Friday, March 19, 2010

Michael McConnell and the metaphysics of bills


Professor and (former Judge) Michael McConnell writes a sequel to his previous op-ed in the Wall Street Journal, reiterating his argument that use of a self-executing rule in the House of Representatives is unconstitutional. As McConnell notes, I sent a letter to Rep. Slaughter (which I reprint below) that states that the rule that the House plans to use is constitutional.
Judge McConnell responds:

Balkin['s letter] assert[s] that a "rule which consolidates a vote on a bill and accompanying amendments, or, as in this case, a reconciliation measure and an amended bill, is within the House's powers under Article I, Section 5, Clause 2."

But that does not actually address the point at issue. No one doubts that the House can consolidate two bills in a single measure; the question is whether, having done so, it may then hive the resulting bill into two parts, treating one part as an enrolled bill ready for presidential signature and the other part as a House bill ready for senatorial consideration. That seems inconsistent with the principle that the president may sign only bills in the exact form that they have passed both houses. A combination of two bills is not in "the same form" as either bill separately.
But I think in this case, McConnell himself is not addressing the point in issue. As I understand the rule in question, it does not actually "consolidate two bills into a single measure." Rather, it says that once the House votes on the reconciliation measure, it also votes on the Senate Bill. As I understand it, the language in question will be a standard formulation which has been used by both parties for many years. It will go something like this: "Effective upon passage of [whatever the reconciliation bill is called], the House hereby concurs in the Senate amendments to H.R. 3590." (H.R. 3590 is the House measure the Senate used as the shell to create its own bill.)

McConnell's objection is formalist: He concedes that the House could have separate votes on both bills, and send one to the President and the other to the Senate. His sole objection is that the House leadership has decided to vote on them together using a single procedural rule.

But if he wants to make that kind of formalist argument, the House has an equally formalist rejoinder: The use of this particular procedural rule does not consolidate the two measures into a single measure. It just consolidates a vote on the two measures. In fact, the language of the rule actually preserves their separate character; it refers to the language of the reconciliation measure and the Senate bill separately.

What the leaders of the House would say is that McConnell has made a basic mistake: He has confused a bill with an internal rule for voting on a bill. Every major bill out of the House is accompanied by an internal rule that sets up procedures for debate, amendment and voting. The internal House rule that mentions the two bills is not itself a bill (rules for bills can't be bills because the other house never votes on them); it's just an internal vehicle for setting the House's ground rules, and it doesn't consolidate the two bills into a single measure. Therefore the House is not, as McConnell suggests, "hiv[ing] the resulting bill into two parts, treating one part as an enrolled bill ready for presidential signature and the other part as a House bill ready for senatorial consideration." There's no hiving off because there were always two bills. Just one vote.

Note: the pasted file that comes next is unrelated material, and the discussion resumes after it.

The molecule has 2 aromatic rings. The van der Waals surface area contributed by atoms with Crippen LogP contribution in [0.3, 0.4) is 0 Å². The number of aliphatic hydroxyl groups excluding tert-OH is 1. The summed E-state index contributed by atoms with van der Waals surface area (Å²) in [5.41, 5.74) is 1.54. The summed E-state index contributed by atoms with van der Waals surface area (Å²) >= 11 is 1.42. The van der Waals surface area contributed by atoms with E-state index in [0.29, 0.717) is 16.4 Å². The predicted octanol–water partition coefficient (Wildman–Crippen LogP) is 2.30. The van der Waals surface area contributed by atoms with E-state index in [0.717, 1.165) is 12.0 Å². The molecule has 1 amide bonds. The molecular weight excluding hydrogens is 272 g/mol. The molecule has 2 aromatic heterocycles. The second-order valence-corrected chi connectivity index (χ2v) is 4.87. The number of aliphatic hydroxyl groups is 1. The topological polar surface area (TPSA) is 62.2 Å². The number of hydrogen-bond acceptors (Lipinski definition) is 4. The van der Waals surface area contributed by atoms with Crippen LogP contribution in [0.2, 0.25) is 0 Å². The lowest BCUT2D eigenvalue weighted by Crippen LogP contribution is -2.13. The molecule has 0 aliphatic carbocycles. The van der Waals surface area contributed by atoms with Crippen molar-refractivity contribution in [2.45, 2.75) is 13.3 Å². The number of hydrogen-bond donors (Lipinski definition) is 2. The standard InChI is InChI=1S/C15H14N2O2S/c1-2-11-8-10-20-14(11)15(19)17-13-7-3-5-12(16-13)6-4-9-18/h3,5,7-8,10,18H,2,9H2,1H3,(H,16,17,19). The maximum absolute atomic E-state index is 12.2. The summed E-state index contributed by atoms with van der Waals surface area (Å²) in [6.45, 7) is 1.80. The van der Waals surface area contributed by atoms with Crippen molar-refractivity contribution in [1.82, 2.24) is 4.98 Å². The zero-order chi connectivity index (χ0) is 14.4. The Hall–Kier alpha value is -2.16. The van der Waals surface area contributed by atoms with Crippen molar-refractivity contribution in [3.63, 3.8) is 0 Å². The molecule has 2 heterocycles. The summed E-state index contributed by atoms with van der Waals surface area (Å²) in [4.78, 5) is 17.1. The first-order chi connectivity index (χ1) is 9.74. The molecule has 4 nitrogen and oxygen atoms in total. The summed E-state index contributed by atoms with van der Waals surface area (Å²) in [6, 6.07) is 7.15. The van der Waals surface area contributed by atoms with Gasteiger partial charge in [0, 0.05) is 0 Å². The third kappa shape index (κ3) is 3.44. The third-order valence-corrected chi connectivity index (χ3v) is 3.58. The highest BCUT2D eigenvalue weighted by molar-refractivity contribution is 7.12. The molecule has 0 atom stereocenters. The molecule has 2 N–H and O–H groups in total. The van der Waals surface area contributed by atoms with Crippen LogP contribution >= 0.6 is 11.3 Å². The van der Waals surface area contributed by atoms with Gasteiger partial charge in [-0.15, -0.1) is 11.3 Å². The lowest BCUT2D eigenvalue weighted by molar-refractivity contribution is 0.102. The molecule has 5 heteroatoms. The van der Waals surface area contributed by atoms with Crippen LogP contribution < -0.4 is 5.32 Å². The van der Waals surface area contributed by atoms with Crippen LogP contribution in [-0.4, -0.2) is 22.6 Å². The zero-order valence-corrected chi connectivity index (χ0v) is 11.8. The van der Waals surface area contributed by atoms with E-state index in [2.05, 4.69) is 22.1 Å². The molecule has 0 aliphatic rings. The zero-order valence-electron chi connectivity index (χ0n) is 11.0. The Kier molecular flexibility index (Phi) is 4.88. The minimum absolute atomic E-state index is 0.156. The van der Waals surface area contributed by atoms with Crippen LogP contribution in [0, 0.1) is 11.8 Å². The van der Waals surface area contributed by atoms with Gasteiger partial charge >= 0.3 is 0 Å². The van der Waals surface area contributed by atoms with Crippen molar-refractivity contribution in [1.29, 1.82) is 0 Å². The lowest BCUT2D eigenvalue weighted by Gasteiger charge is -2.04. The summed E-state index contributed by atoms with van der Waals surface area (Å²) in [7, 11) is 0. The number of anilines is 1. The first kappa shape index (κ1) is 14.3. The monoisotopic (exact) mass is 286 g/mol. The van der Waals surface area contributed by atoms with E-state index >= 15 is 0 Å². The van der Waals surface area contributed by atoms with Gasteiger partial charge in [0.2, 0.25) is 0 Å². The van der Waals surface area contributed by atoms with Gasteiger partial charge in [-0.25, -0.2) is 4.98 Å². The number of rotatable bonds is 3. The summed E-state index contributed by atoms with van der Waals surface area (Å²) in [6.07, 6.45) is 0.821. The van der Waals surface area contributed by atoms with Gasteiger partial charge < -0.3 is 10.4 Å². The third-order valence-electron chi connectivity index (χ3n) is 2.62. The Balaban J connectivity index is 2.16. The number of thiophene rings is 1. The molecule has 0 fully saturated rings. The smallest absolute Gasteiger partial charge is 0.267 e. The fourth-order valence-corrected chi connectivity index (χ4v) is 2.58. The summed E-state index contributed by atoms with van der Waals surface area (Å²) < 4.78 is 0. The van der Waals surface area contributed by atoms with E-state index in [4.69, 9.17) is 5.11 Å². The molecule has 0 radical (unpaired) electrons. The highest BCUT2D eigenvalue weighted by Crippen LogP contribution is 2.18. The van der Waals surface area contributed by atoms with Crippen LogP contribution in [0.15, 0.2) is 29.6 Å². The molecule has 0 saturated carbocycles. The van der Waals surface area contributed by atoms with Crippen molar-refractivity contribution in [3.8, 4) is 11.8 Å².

All this is particularly tiresome and formalistic. Having to rehearse these arguments is like having to wonder about how many angels can dance on the head of a pin. If McConnell wants to make hyperformalist arguments to junk the bill, supporters can make hyperformalist arguments in response. But this shows the point at which we have come to in this debate over a very important piece of legislation. I sympathize with Judge McConnell's larger political point: the House really should have the political fortitude to schedule two separate votes on the Senate bill and the reconciliation measure. But this political objection is not a constitutional objection.

McConnell goes on to deal with the problem of whether a challenge could get anywhere in the federal courts because of the enrolled bill rule in Marshall Field v. Clark, which, as I've noted before, pretty much slams the door on any court challenge. McConnell (who in addition to being a distinguished jurist is also an absolutely first-rate litigator) tries valiantly to make use of an obscure footnote in a 1990 case, United States v. Munoz-Flores (1990), which, he suggests, might have secretly overruled or limited Marshall Field without anyone noticing it. Here is the text of the footnote: